Well into its fifth year, the rover has now shot more than 500 movies of the clouds above it, including the first ground-based view of martian clouds shaped by gravity waves, researchers reported here this week at the Lunar and Planetary Science Conference. (Gravity waves, common atmospheric ripples on Earth that result from air trying to regain its vertical balance, should not be confused with gravitational waves, cosmological ripples in spacetime.) The shots are the best record made so far of a mysterious recurring belt of equatorial clouds known to influence the martian climate.

Understanding these clouds will help inform estimates of ground ice depth and perhaps recurring slope lineae, potential flows of salty water on the surface, says John Moores, a planetary scientist at York University in Toronto, Canada, who led the study with his graduate student, Jake Kloos. “If we wish to understand the water story of Mars’s past,” Moores says, “we first need to [separate out] contributions from the present-day water cycle.”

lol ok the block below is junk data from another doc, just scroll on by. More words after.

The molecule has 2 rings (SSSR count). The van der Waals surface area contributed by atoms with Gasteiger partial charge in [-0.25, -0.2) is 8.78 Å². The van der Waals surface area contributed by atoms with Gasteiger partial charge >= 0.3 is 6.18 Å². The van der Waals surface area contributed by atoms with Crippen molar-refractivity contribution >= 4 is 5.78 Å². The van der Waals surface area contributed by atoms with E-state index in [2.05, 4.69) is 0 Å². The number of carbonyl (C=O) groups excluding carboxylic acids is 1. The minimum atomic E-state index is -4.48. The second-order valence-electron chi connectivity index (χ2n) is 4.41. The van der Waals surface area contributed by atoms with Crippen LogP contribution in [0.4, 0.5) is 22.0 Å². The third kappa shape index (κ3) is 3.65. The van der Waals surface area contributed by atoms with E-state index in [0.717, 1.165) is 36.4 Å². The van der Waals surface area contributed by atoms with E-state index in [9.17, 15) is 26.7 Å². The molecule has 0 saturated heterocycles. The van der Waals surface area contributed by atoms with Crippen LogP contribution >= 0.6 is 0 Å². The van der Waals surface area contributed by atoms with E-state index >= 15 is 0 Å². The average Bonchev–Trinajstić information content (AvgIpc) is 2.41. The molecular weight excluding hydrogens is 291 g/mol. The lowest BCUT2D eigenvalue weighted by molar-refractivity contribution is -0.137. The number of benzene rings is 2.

April 4th, 2017

Mars’ Trojans Show Remains of Ancient Planetoid

The paths traced by the known Martian Trojans around L4 or L5 (crosses) relative to Mars (red disk) and the Sun (yellow disk). The dotted circle indicates the average Sun-Mars distance. Right: Enlargement of inset (dashed rectangle) showing the paths of the 8 L5 Trojans: 1998 VF31 (marked as

The paths traced by the known Martian Trojans around L4 or L5 (crosses) relative to Mars (red disk) and the Sun (yellow disk). The dotted circle indicates the average Sun-Mars distance. Right: Enlargement of inset (dashed rectangle) showing the paths of the 8 L5 Trojans: 1998 VF31 (marked as “VF31” – blue), Eureka (red) and the 6 objects identified as family members (amber). The filled disks indicate the relative sizes of the asteroids. Eureka, the largest member, is about 2 km across. Figure credit: Apostolos Christou (E-mail: aac@arm.ac.uk)

Trojan asteroids are a fascinating thing. Whereas the most widely known are those that orbit Jupiter (around its L4 and L5 Lagrange Points), Venus, Earth, Mars, Uranus and Neptune have populations of these asteroids as well. Naturally, these rocky objects are a focal point for a lot of scientific research, since they can tell us much about the formation and early history of the Solar System.